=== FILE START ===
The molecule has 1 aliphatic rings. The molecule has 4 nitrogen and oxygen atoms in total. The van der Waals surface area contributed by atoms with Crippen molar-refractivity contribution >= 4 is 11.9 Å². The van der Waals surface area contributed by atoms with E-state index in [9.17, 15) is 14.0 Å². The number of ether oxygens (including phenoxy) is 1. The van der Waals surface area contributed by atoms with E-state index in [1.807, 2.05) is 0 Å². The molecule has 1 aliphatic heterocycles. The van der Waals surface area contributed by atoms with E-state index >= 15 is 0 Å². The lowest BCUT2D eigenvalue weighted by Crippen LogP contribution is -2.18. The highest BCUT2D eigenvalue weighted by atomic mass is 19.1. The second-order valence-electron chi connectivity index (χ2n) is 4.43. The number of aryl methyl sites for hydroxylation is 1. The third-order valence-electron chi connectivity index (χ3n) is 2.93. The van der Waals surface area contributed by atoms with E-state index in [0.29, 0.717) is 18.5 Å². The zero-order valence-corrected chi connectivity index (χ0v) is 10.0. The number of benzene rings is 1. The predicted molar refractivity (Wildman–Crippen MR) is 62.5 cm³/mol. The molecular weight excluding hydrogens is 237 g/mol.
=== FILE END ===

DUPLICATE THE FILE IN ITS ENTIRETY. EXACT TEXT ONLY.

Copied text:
The molecule has 1 aliphatic rings. The molecule has 4 nitrogen and oxygen atoms in total. The van der Waals surface area contributed by atoms with Crippen molar-refractivity contribution >= 4 is 11.9 Å². The van der Waals surface area contributed by atoms with E-state index in [9.17, 15) is 14.0 Å². The number of ether oxygens (including phenoxy) is 1. The van der Waals surface area contributed by atoms with E-state index in [1.807, 2.05) is 0 Å². The molecule has 1 aliphatic heterocycles. The van der Waals surface area contributed by atoms with E-state index >= 15 is 0 Å². The lowest BCUT2D eigenvalue weighted by Crippen LogP contribution is -2.18. The highest BCUT2D eigenvalue weighted by atomic mass is 19.1. The second-order valence-electron chi connectivity index (χ2n) is 4.43. The number of aryl methyl sites for hydroxylation is 1. The third-order valence-electron chi connectivity index (χ3n) is 2.93. The van der Waals surface area contributed by atoms with E-state index in [0.29, 0.717) is 18.5 Å². The zero-order valence-corrected chi connectivity index (χ0v) is 10.0. The number of benzene rings is 1. The predicted molar refractivity (Wildman–Crippen MR) is 62.5 cm³/mol. The molecular weight excluding hydrogens is 237 g/mol.